I wish I could contribute some sane code back to git-notifier to support GitLab, but without GitLab exposing things like the repository name or committer name to the environment I don’t think it would be possible unless I’ve missed something non-obvious.

SSL Certificate Verification failure with fink’s Python 2.7.9

Python 2.7.9 was released nearly a month ago and with it came some SSL-related changes (it backported the Python 3.4 ssl module and does HTTPS certificate validation using the system’s certificate store). The latter can cause some problems with home-grown CA’s, however. On Mac OS X, the CA certificate store is in the Keychain Access application which isn’t exposed to commandline tools like Python. This will cause HTTPS certificate validation to fail because Python doesn’t know anything about the CA certificate used to sign the certificate being used by a HTTPS server.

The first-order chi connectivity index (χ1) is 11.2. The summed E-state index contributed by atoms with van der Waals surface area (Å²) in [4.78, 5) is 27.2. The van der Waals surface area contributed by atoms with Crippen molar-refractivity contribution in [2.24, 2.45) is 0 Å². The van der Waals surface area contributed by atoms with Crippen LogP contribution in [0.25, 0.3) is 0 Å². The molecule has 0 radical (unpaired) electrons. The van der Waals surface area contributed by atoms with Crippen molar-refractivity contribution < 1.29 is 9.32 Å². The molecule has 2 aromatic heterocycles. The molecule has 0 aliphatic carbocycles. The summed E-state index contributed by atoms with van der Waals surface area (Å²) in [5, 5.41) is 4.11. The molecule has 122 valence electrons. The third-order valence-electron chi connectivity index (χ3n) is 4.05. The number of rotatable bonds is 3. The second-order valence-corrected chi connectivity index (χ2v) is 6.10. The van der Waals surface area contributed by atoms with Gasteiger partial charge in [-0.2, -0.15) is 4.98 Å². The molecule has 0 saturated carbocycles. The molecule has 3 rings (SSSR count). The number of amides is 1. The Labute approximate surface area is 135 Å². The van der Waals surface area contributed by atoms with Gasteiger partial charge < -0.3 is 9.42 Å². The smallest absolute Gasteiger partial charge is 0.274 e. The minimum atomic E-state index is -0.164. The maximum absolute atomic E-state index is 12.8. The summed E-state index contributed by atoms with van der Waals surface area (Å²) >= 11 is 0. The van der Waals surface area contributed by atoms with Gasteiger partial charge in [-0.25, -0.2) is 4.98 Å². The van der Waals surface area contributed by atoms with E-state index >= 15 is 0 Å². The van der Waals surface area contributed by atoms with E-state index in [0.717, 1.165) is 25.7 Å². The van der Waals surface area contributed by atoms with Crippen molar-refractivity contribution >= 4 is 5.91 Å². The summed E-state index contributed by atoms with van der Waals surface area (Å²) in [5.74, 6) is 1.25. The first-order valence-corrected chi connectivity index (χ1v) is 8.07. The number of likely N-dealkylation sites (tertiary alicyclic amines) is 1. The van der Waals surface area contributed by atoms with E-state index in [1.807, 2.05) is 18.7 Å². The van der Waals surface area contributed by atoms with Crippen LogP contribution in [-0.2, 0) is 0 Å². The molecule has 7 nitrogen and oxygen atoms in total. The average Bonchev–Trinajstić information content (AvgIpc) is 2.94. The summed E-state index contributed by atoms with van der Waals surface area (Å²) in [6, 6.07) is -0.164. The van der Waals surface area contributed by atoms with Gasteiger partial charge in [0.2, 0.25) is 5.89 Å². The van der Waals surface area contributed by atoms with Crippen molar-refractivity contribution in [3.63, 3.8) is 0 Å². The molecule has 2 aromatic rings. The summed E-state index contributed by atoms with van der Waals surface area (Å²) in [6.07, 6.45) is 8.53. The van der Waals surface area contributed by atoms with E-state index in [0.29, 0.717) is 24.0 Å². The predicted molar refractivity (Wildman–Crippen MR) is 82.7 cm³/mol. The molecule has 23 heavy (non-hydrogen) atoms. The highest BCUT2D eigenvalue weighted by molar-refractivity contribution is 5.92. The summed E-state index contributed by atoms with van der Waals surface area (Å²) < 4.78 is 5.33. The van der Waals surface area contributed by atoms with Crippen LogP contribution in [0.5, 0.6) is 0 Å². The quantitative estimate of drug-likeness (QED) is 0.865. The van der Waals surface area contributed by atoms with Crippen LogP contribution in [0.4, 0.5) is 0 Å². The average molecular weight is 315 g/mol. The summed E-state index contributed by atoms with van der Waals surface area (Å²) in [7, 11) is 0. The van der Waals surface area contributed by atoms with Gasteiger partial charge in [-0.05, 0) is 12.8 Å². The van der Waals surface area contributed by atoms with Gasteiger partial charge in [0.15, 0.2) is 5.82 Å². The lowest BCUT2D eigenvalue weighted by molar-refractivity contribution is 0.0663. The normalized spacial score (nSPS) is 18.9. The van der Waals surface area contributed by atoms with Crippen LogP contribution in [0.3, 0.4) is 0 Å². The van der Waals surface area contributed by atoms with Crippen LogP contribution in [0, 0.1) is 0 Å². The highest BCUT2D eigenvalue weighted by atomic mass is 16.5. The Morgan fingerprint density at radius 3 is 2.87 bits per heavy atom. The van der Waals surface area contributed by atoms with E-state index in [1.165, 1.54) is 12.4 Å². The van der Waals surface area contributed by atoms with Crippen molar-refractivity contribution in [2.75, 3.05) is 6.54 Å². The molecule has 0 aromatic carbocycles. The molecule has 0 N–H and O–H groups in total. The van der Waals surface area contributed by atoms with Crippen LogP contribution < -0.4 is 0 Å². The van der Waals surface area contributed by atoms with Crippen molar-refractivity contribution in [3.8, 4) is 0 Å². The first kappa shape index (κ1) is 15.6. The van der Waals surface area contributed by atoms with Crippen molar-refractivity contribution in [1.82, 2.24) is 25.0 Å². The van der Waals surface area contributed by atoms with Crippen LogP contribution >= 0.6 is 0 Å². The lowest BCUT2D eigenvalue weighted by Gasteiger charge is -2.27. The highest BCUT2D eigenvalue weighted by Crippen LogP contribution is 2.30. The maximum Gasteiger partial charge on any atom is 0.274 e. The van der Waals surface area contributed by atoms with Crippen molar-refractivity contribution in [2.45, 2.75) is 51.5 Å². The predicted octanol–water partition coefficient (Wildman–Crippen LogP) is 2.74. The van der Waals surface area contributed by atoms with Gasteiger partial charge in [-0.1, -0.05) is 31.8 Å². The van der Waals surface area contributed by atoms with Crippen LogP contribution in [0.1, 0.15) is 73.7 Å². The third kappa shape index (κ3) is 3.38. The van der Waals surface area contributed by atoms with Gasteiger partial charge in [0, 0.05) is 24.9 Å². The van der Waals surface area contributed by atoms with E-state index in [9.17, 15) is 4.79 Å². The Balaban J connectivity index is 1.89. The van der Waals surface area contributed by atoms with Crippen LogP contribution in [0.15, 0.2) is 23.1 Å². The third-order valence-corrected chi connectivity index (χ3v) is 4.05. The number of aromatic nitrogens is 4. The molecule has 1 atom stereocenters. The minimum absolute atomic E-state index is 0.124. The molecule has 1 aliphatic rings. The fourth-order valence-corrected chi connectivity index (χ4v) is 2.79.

If you’re using the system OpenSSL, supposedly you can export the CA’s of interest to the /System/Library/OpenSSL/cert.pem file (untested). I use fink and fink’s OpenSSL does not seem to use this directory. Instead it uses /sw/etc/ssl/ and if you install fink’s ca-bundle package you will have a stock /sw/etc/ssl/certs/ca-bundle.crt file which presumably works with some applications. This file can be replaced with an updated CA bundle containing the CA certificate that is used to sign the service(s) you want to connect to.

However, replacing that file is not enough. If you upgrade to Python 2.7.9 in fink and make that change, you will still see this annoying error:

[SSL: CERTIFICATE_VERIFY_FAILED] certificate verify failed (_ssl.c:581)

when attempting to connect to a site using a certificate signed by a non-stock CA. Note that prior to 2.7.9, Python did not do this CA validation so you would not see this error until upgrading to 2.7.9.

The fix is quite simple. Put your new ca-bundle.crt file in place as noted above, and then, as root, symlink this file to /sw/etc/ssl/cert.pem:

# cd /sw/etc/ssl
# ln -s certs/ca-bundle.crt cert.pem

Now when using Python 2.7.9 (on a fink-using system) you will be able to connect to those sites and avoid the “certificate verify failed” error noted above.

Merry Christmas 2014!